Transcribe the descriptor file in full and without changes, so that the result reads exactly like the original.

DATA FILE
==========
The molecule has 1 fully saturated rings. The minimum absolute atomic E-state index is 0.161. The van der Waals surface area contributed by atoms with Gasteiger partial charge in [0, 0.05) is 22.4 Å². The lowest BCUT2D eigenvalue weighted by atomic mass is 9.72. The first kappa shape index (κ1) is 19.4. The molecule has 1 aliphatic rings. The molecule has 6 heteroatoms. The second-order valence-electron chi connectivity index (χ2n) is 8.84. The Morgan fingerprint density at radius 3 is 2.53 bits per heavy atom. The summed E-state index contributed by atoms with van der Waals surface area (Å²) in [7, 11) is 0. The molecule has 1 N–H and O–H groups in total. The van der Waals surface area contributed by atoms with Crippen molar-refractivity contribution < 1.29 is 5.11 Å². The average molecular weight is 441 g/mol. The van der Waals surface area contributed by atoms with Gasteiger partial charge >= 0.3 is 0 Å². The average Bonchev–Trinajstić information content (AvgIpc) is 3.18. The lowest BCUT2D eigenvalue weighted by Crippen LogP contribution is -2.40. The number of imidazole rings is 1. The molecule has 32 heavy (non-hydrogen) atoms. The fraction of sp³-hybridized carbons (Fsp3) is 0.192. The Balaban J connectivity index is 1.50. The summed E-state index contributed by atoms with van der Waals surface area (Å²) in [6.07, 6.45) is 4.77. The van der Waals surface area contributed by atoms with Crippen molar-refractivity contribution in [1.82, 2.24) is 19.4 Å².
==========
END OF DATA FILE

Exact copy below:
The molecule has 1 fully saturated rings. The minimum absolute atomic E-state index is 0.161. The van der Waals surface area contributed by atoms with Gasteiger partial charge in [0, 0.05) is 22.4 Å². The lowest BCUT2D eigenvalue weighted by atomic mass is 9.72. The first kappa shape index (κ1) is 19.4. The molecule has 1 aliphatic rings. The molecule has 6 heteroatoms. The second-order valence-electron chi connectivity index (χ2n) is 8.84. The Morgan fingerprint density at radius 3 is 2.53 bits per heavy atom. The summed E-state index contributed by atoms with van der Waals surface area (Å²) in [7, 11) is 0. The molecule has 1 N–H and O–H groups in total. The van der Waals surface area contributed by atoms with Crippen molar-refractivity contribution < 1.29 is 5.11 Å². The average molecular weight is 441 g/mol. The van der Waals surface area contributed by atoms with Gasteiger partial charge >= 0.3 is 0 Å². The average Bonchev–Trinajstić information content (AvgIpc) is 3.18. The lowest BCUT2D eigenvalue weighted by Crippen LogP contribution is -2.40. The number of imidazole rings is 1. The molecule has 32 heavy (non-hydrogen) atoms. The fraction of sp³-hybridized carbons (Fsp3) is 0.192. The Balaban J connectivity index is 1.50. The summed E-state index contributed by atoms with van der Waals surface area (Å²) in [6.07, 6.45) is 4.77. The van der Waals surface area contributed by atoms with Crippen molar-refractivity contribution in [1.82, 2.24) is 19.4 Å².